Sex, but not Apolipoprotein E Polymorphism, Differences in Spatial Performance in Young Adults

Alia L. Yasen, Jacob Raber, Jeremy K. Miller, Brian J. Piper

Research output: Contribution to journalArticle

13 Citations (Scopus)

Abstract

The purpose of this study was to examine how sex and apolipoprotein E (APOE) genotype contribute to individual differences in spatial learning and memory. The associations of APOE genotype with neurocognitive function have been well studied among the elderly but less is known at earlier ages. Young adults (n = 169, 88 females) completed three neurocognitive tasks: mental rotation, spatial span, and Memory Island, a spatial navigation test. Males outperformed females on all three tasks: finding the hidden targets more quickly on Memory Island (Cohen’s d = 0.62) and obtaining higher scores on mental rotation (d = 0.54) and spatial span (d = 0.37). In contrast, no significant effects of APOE were observed. The identified sex differences elaborate upon past literature documenting sexually dimorphic performance on specific neurobehavioral tasks.

Original languageEnglish (US)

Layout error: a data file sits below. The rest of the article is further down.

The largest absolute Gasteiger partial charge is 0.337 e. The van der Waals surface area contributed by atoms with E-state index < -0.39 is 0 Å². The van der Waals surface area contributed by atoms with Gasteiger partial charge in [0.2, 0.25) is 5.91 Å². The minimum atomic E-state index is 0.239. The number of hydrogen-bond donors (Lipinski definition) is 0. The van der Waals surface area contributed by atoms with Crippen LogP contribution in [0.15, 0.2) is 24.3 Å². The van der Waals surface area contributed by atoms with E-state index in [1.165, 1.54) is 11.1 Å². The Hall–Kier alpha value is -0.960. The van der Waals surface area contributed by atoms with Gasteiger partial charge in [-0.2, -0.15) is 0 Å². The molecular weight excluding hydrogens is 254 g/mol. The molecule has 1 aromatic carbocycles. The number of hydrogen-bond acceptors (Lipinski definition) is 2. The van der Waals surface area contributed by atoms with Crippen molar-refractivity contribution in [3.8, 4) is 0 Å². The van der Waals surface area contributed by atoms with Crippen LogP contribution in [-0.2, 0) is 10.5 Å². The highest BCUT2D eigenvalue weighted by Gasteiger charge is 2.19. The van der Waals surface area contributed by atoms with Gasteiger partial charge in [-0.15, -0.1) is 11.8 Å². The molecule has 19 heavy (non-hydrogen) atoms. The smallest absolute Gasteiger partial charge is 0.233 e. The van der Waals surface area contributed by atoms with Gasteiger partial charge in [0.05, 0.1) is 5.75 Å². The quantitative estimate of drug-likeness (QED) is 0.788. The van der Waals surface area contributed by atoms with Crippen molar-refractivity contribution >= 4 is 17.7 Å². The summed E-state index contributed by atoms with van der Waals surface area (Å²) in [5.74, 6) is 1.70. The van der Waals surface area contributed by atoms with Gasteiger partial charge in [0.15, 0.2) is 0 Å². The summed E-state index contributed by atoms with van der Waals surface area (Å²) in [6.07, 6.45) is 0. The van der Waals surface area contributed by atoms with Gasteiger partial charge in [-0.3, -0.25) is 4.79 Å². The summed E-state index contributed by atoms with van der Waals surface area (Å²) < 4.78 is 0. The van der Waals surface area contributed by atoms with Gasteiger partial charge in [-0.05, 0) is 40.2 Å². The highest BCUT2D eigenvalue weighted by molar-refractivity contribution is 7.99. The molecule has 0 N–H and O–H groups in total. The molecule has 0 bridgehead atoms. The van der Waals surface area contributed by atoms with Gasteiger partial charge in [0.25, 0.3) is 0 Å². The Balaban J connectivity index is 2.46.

Pages (from-to)2219-2226
Number of pages8
JournalArchives of Sexual Behavior
Volume44
Issue number8
DOIs
StatePublished - Nov 1 2015

Fingerprint

Apolipoproteins E
Young Adult
Islands
Genotype
Individuality
Sex Characteristics
Young Adults
Polymorphism
Spatial Memory
Mental Rotation

Keywords

  • Apolipoprotein E
  • Learning
  • Memory
  • Sex differences
  • Young adults

ASJC Scopus subject areas

  • Psychology(all)
  • Arts and Humanities (miscellaneous)

Cite this

Sex, but not Apolipoprotein E Polymorphism, Differences in Spatial Performance in Young Adults. / Yasen, Alia L.; Raber, Jacob; Miller, Jeremy K.; Piper, Brian J.

In: Archives of Sexual Behavior, Vol. 44, No. 8, 01.11.2015, p. 2219-2226.

Research output: Contribution to journalArticle

Yasen, Alia L. ; Raber, Jacob ; Miller, Jeremy K. ; Piper, Brian J. / Sex, but not Apolipoprotein E Polymorphism, Differences in Spatial Performance in Young Adults. In: Archives of Sexual Behavior. 2015 ; Vol. 44, No. 8. pp. 2219-2226.
@article{0fea4f6db8044ae99c2128aedc64931c,
title = "Sex, but not Apolipoprotein E Polymorphism, Differences in Spatial Performance in Young Adults",
abstract = "The purpose of this study was to examine how sex and apolipoprotein E (APOE) genotype contribute to individual differences in spatial learning and memory. The associations of APOE genotype with neurocognitive function have been well studied among the elderly but less is known at earlier ages. Young adults (n = 169, 88 females) completed three neurocognitive tasks: mental rotation, spatial span, and Memory Island, a spatial navigation test. Males outperformed females on all three tasks: finding the hidden targets more quickly on Memory Island (Cohen’s d = 0.62) and obtaining higher scores on mental rotation (d = 0.54) and spatial span (d = 0.37). In contrast, no significant effects of APOE were observed. The identified sex differences elaborate upon past literature documenting sexually dimorphic performance on specific neurobehavioral tasks.",